It is possible that the U.S. will actually do the unthinkable and defaults on its debt. While the markets have priced in some fear in the short term end of the yield curve and a rising VIX, the truth is that the market is taking this debt deadline with surprising calmness. Some of that of course may be the fact that the odds of Fed tapering are gone for the foreseeable future. So even with Fitch threatening the United Staes with a downgrade, the political theatrics will continue.
How come it seems like the talks with Iran over their nuclear program seem to be going better than the talks in Washington? While the White House is trying to play down expectations for the multi-country negotiations it seems that Iran is offering some substance. The AFP reports that Iran's top negotiator said Wednesday that a nuclear proposal presented to major powers in Geneva does allow for snap inspections of the Islamic republic's nuclear facilities, clarifying earlier remarks. "None of these issues exist in the first step, but they are part of our last step," Abbas Karachi was quoted as saying by the official news agency IRNA. He was replying to a question about whether an additional protocol to the nuclear Non-Proliferation Treaty, which allows unannounced inspections of Iran's nuclear sites, was included in the proposal. Araqchi had been cited by IRNA Tuesday as saying the additional protocol does not exist “in the offer.” Of course if a deal is cut with Iran the never ending risk premium that we have had in the oil market will have to be reevaluated. For well over a decade, fears were that Israel or the United States was just days or months away from attacking Iran’s nuclear ambitions. If there is even a slight belief that these talks could provide a framework that would ease the world’s concerns over Iran’s end-game then the premium would have to reduce substantially.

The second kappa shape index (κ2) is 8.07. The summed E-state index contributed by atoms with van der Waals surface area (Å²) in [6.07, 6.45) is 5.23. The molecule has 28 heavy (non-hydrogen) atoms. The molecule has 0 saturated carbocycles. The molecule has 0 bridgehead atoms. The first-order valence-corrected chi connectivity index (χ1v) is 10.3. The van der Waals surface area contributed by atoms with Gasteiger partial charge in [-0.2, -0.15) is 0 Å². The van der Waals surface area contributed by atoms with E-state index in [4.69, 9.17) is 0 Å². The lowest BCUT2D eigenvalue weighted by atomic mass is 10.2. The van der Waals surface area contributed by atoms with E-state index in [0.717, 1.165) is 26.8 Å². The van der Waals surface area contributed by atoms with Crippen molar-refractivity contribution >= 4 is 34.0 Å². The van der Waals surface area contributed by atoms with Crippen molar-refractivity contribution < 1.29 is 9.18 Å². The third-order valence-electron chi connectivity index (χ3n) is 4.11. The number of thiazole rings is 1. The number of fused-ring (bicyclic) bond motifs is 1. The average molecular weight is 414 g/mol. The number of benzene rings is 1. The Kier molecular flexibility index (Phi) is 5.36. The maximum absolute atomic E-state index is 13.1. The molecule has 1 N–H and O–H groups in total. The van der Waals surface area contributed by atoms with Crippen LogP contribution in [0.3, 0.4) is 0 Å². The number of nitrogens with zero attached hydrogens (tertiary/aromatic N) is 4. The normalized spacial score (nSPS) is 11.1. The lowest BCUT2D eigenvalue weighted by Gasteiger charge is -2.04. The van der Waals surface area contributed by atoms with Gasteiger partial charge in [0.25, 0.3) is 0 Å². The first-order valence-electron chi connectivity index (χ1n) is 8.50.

Of course some of us are going to feel a little lost without the Energy Information Administration supply report. But our Friend at the American Petroleum Institute will release their report as well as Genscape. Genscape will rise to the occasion and release their data to the General Public for free to fill the void from the knuckleheads in Washington. The API on the other hand will hoard their data for their own subscribers. It seems that the API is not feeling like helping the market out with a public release.
Oil did break $101 (NYMEX:CLX13), which means that we should trend lower with high volatility. Our trade levels have been navigating the swings. Natural gas double-topped at $4.00 as the trade says bring on the cold. With no data, it is going to be the technical and the weather that will dominate trade. Natural gas is overbought, but a break above $4.00 basis December might cause a rally that might surprise the already surprised bulls.